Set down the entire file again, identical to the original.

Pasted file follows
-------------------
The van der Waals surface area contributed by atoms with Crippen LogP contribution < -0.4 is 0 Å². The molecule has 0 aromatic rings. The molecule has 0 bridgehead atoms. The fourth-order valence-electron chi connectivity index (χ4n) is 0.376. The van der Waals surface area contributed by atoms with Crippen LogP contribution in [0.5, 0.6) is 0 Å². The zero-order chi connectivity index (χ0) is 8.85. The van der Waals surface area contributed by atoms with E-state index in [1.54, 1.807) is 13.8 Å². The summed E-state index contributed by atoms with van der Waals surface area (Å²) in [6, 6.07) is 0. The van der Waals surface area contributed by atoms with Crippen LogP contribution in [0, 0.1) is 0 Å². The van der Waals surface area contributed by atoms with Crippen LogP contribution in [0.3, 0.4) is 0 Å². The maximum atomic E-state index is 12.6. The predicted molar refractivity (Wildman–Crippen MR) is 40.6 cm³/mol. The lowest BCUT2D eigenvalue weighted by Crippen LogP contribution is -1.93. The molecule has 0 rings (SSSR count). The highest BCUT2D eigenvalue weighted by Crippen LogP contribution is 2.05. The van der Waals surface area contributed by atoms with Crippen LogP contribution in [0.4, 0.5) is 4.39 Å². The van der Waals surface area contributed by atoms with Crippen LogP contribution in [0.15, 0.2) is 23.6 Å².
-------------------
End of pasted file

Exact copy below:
The van der Waals surface area contributed by atoms with Crippen LogP contribution < -0.4 is 0 Å². The molecule has 0 aromatic rings. The molecule has 0 bridgehead atoms. The fourth-order valence-electron chi connectivity index (χ4n) is 0.376. The van der Waals surface area contributed by atoms with Crippen LogP contribution in [0.5, 0.6) is 0 Å². The zero-order chi connectivity index (χ0) is 8.85. The van der Waals surface area contributed by atoms with E-state index in [1.54, 1.807) is 13.8 Å². The summed E-state index contributed by atoms with van der Waals surface area (Å²) in [6, 6.07) is 0. The van der Waals surface area contributed by atoms with Crippen LogP contribution in [0, 0.1) is 0 Å². The van der Waals surface area contributed by atoms with Crippen LogP contribution in [0.3, 0.4) is 0 Å². The maximum atomic E-state index is 12.6. The predicted molar refractivity (Wildman–Crippen MR) is 40.6 cm³/mol. The lowest BCUT2D eigenvalue weighted by Crippen LogP contribution is -1.93. The molecule has 0 rings (SSSR count). The highest BCUT2D eigenvalue weighted by Crippen LogP contribution is 2.05. The van der Waals surface area contributed by atoms with Crippen LogP contribution in [0.4, 0.5) is 4.39 Å². The van der Waals surface area contributed by atoms with Crippen LogP contribution in [0.15, 0.2) is 23.6 Å².